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Zeroes at the end of a FACTORIAL

  1. Aug 4, 2005 #1
    how can i find the number of zeroes at the end of 100!
    how can i find the number of zeroes at the end of n!

    thanks in advance.
     
  2. jcsd
  3. Aug 4, 2005 #2
    Your question is the same as finding out how often 5 is a prime factor on the natural numbers.

    So I am guessing that 100! has 20 zeros, because in counting by fives, we get to 100 after 20 steps.
     
    Last edited: Aug 4, 2005
  4. Aug 4, 2005 #3

    VietDao29

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    You are WRONG, SteveRives.
    24 zeros is the answer.
    (*)You will have a number which is divisible by 5 for every 5 successive integer.
    (*)You will have a number which is divisible by 25 (ie 5.5) for every 25 successive integer.
    (*)You will have a number which is divisible by 125 (ie 5.5.5) for every 125 successive integer, and so on...
    So you will have 20 numbers which is divisible by 5 (included numbers that is divisible by 25).
    And you will have 4 numbers which is divisible by 25.
    So you will have: 20 + 4 = 24 zeros in 100!
    In general, you will have: n! has:
    [tex]C = \left[ \frac{n}{5} \right] + \left[ \frac{n}{5 ^ 2} \right] + \left[ \frac{n}{5 ^ 3} \right] + ... + \left[ \frac{n}{5 ^ q} \right][/tex] zeros at the end.
    You can stop the sum at any q such that:
    [tex]\left[ \frac{n}{5 ^ q} \right] = 0[/tex]
    Where [...] denotes the integer part of a number. For example : [1.55] = 1, [0.77] = 0, [14.333333] = 14.
    Viet Dao,
     
    Last edited: Aug 4, 2005
  5. Aug 4, 2005 #4
    Yes, I just realized that we have to add four more! Why? Because in 20 steps, there are four times that five is reduplicated.

    Finding the number of times 5 is a prime factor is right, but, for example, when we get to 25 it is in there twice. And so 20 / 5 is 4. There are four times that happens. Add that back into the 20 and we get 24.
     
  6. Oct 9, 2010 #5
    The formula given in this thread is inaccurate. It's not the rounding function, but the floor function that should be used.

    floor(n/5)+floor(n/(52))+floor(n/(53))+...

    This is because rounding each quotient may occasionally result in counts that are too high. For example: 999!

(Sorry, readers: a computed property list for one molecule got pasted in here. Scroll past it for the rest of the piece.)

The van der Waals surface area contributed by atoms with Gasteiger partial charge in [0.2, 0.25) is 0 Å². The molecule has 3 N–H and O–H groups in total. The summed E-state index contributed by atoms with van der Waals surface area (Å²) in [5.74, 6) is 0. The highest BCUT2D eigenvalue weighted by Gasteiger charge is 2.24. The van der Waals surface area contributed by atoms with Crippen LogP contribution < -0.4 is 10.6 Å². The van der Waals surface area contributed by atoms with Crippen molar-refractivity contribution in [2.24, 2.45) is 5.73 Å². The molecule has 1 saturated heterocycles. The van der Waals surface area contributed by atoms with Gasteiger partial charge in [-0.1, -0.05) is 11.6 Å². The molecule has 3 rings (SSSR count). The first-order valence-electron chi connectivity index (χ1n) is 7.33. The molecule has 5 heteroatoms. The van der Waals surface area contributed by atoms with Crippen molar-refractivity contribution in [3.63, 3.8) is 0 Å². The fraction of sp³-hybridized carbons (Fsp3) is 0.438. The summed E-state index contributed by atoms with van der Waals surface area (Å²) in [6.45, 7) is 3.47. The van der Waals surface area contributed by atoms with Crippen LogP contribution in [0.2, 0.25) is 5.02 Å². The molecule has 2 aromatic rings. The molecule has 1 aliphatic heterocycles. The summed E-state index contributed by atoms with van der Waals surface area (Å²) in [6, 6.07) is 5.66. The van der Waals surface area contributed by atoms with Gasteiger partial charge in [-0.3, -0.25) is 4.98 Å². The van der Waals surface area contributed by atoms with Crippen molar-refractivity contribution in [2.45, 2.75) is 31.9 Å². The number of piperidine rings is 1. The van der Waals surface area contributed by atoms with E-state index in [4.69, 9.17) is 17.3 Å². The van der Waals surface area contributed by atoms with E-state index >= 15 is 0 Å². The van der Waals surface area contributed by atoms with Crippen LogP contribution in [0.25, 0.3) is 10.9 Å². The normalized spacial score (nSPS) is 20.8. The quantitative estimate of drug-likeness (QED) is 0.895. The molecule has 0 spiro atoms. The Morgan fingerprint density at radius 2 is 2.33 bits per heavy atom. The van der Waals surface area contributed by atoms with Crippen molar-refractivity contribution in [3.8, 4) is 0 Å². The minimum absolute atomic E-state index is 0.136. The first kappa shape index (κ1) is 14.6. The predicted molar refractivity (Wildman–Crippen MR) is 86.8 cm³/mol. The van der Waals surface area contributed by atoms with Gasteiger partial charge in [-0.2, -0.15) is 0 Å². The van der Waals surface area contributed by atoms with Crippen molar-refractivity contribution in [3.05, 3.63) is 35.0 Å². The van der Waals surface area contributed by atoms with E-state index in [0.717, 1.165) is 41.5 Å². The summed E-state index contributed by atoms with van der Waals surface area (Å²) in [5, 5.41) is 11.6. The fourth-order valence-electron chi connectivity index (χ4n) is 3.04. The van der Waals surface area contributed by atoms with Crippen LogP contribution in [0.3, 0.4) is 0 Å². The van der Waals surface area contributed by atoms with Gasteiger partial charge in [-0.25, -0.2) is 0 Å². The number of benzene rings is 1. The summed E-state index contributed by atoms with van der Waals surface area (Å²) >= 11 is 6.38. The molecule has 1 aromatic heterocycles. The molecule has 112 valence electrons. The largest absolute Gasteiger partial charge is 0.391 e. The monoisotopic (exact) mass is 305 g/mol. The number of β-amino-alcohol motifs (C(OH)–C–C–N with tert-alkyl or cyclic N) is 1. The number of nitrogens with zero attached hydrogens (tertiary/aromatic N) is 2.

999/5=199.8~200 (correct value: 199)
    999/25=39.96~40 (correct value: 39)
    999/125=7.992~8 (correct value: 7)
    999/625=1.5984~2 (correct value: 1)
    Total: 250 (correct value: 246)

    As you can see, there's an error of 4 zeros!

    Edit: Never mind. I misinterpreted his symbols. The Rounding function is usually indicated by square brackets. The Floor, or the integer part of the number, is indicated by L-shaped brackets. So naturally without reading the entire post, I jumped to a conclusion.
     
    Last edited: Oct 9, 2010
  7. Mar 29, 2012 #6
    for writing a program it may be useful to get the number of zeros at the end of a factorial without usage of floor function:

    n = p(1)*5 + q(1)

    p(1) = p(2)*5 + q(2)
    p(2) = p(3)*5 + q(3)

    etc

    p(n-1) = p(n)*5 + q(n)

    so,

    p(n) = (p(n-1) - q(n))/5
    p(n-1) = (p(n-2) - q(n-1))/5

    etc

    where q(i) is actually p(i-1) mod 5 , or q(i) = p(i-1)%5
     
  8. Apr 7, 2012 #7
    You provided the easiest solution.

    One 5 each from 5,10,15,20,30,35,40,45,55.......70,80,85…
    (excluded 25,50,75,100) so that's 15x1=15

    Two 5s each from 25,50,100
    Three 5s from 75

    15+2x3+3x1=24

    It was an easy problem. Why did I think its tough :/
    Thanks for answering, everyone.
     
  9. Apr 23, 2012 #8

    micromass

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    This thread is 7 years old.
     
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